Mandarin Chinese teacher Daisy Zhu from Skills Centre tells us about her experience of leading a virtual exchange (VE) programme with China.
Virtual Exchange makes it possible for Chemical Engineering student Thet Su at University of Bath (UoB) and TCSOL student Yang Fang from Xi’an International University (XAIU) to share their typical day and learn each other’s unique ways of living. When you learn a new language, you’ll discover a whole new world. Things that we take for granted in our daily life may look fascinating to someone from a different culture
What is virtual exchange and how did our programme come about?
Virtual Exchange (VE) is a practice that consists of guided education activities that are technology enabled. These activities involve interaction between “individuals or groups who are geographically separated and/or from different cultural backgrounds”. VE is an excellent tool for me as a teacher because it enables my students to “travel” to China and have a taste of real Chinese culture without incurring huge expenses.
When I met Dr Xu from Xi’an International University (XAIU) at the British Chinese Language Teaching Society annual conference in summer 2019, I knew I had found the perfect partner. Like me, Dr Xu is keen to build international relationships and create opportunities for his students to broaden their horizon. We discussed the possibility of doing a VE project and started working out a plan.
The trials and triumphs of three virtual exchange projects
Our first VE project began in February 2020 when the world was about to experience unprecedented change and uncertainty. We encountered challenges such as time difference and technology incompatibilities. Facing and overcoming these challenges made us more resilient and creative. Our students have just completed their third collaborative project and we are all delighted with the outcome. Students developed many skills in the process, including teamwork, communication, problem-solving, and time-management. They also greatly enhanced their intercultural awareness and interpersonal skills. A bonus from these VE projects is that students also learned to use each other’s preferred communication channels, for example WeChat, Teams or Zoom.
Some students formed a group spontaneously and had great fun accomplishing an ambitious project together.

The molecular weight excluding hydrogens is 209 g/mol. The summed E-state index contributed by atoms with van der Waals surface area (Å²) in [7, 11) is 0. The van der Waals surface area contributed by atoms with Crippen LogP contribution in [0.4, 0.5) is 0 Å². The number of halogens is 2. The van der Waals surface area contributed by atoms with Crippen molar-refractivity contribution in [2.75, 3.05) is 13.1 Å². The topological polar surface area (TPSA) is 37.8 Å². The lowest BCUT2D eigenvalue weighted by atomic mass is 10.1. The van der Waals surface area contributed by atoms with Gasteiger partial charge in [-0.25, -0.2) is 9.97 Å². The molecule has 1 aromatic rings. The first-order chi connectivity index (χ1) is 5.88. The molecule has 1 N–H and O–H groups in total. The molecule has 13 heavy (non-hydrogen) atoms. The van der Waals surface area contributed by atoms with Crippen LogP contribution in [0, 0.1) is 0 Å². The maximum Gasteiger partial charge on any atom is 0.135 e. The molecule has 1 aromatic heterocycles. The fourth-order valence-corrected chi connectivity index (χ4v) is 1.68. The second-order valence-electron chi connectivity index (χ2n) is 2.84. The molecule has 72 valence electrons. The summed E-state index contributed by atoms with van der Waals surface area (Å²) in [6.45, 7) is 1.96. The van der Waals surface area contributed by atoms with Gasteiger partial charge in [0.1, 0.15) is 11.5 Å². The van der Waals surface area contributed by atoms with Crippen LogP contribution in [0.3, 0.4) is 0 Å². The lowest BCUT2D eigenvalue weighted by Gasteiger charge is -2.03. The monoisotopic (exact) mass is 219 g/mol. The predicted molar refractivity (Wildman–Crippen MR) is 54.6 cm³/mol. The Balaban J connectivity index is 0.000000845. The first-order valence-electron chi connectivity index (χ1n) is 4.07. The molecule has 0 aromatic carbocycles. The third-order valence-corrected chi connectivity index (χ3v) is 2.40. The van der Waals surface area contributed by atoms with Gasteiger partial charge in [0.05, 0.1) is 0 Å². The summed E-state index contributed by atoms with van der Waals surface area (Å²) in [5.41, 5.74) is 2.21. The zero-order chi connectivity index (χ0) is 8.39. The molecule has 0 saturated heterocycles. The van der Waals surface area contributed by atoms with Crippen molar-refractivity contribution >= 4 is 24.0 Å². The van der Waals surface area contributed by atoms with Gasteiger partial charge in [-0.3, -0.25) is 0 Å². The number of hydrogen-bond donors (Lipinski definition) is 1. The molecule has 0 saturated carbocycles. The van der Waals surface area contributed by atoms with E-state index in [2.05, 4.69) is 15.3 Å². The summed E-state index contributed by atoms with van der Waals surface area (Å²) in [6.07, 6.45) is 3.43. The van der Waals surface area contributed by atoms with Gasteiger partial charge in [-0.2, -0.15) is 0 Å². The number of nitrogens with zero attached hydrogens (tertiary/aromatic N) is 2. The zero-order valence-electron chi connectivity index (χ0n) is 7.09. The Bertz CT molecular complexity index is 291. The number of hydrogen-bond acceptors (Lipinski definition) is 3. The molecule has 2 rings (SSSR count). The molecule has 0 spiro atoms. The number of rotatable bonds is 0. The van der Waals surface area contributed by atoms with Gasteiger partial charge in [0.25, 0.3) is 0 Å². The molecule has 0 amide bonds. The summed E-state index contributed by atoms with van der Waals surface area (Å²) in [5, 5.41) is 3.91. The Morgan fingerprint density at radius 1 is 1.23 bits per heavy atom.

*The photograph shows Cristina, Michal, Zhenzhen and Fenglin having fun during one of their group meetings via WeChat. Their project was comparing the education systems in England, Scotland, Portugal, and China.
Covid-19 caused some disruption to our project as it did to many other things, but it also made us more innovative: students’ inventiveness really has no bounds. Using a variety of creative media, participants produced joint work on an array of topics, including food, tea culture, tourism, embroidery, religion, music, festivals, films, and much more.
XAIU student Peiyu was partnered with UoB student Nandy who is based in Cape Verde. During one of their early exchanges they made an amazing discovery: even though they grew up in different continents, they both played a strikingly similar game in their childhood, called “Sapatinho de Licá”
and《丢手绢》(Diu shoujuan) respectively. This chance finding gave them the idea to create the following video.
*Nandy did all the artwork in this video. Nandy’s talent inspired Peiyu to give her the Chinese name骆兰笛 (Luo Landi, meaning flower and music in the desert).
Friendship and other benefits
Our students built excellent rapport while collaborating on their joint projects. They relished the opportunity to talk to people from their age group in colloquial English or Chinese, and they felt motivated to build up their conversational skills. Among the many benefits reported by our students, better understanding of different cultures, fun, and improvement of employability skills come up regularly.
For many, the biggest gain is finding friendship. Almost all students said that they would keep in touch after they completed their projects. Below are a few testimonials from some students in their own words:
“I have been able to gain new perspectives on various topics and understand things from different points of view. Language is a way of communicating culture, but this can be difficult sometimes in a formal setting. The programme allows for relaxed conversation which develop your language skills in a more natural way and help understand the culture to communicate authentically.” UoB student, Michal
“I like my weekly chats with my partner. We can talk about anything and exchange ideas on many topics. I do find speaking in English hard, but I like the challenge. I feel that I am improving all the time.” XAIU student, Fenglin
You can read about VE projects, from a students' perspective, on the Skills Centre blog here: 5 great reasons to do a Virtual Exchange
Intercultural understanding plays an important role in any cross-national co-operations. VE would be beneficial to students studying subjects other than languages. In the post-Brexit era, we have seen a rise of xenophobia and racism in society, fuelled additionally by the current pandemic. I believe that VE projects such as those described here will help counter these tendencies and provide opportunities for increased intercultural awareness and understanding. The Foreign Languages Department at the Skills Centre now has several other virtual exchange projects in operation, involving learners and speakers of Arabic, French, Portuguese and Spanish. I hope that our positive experiences will give our university community some food for thought, and that our initiatives will contribute to the promotion of Internationalisation at Home across the University.
If you’re interested in learning more about virtual exchange projects at the University, sign up for our event on the 10 June here: Connection Students through Virtual Exchange.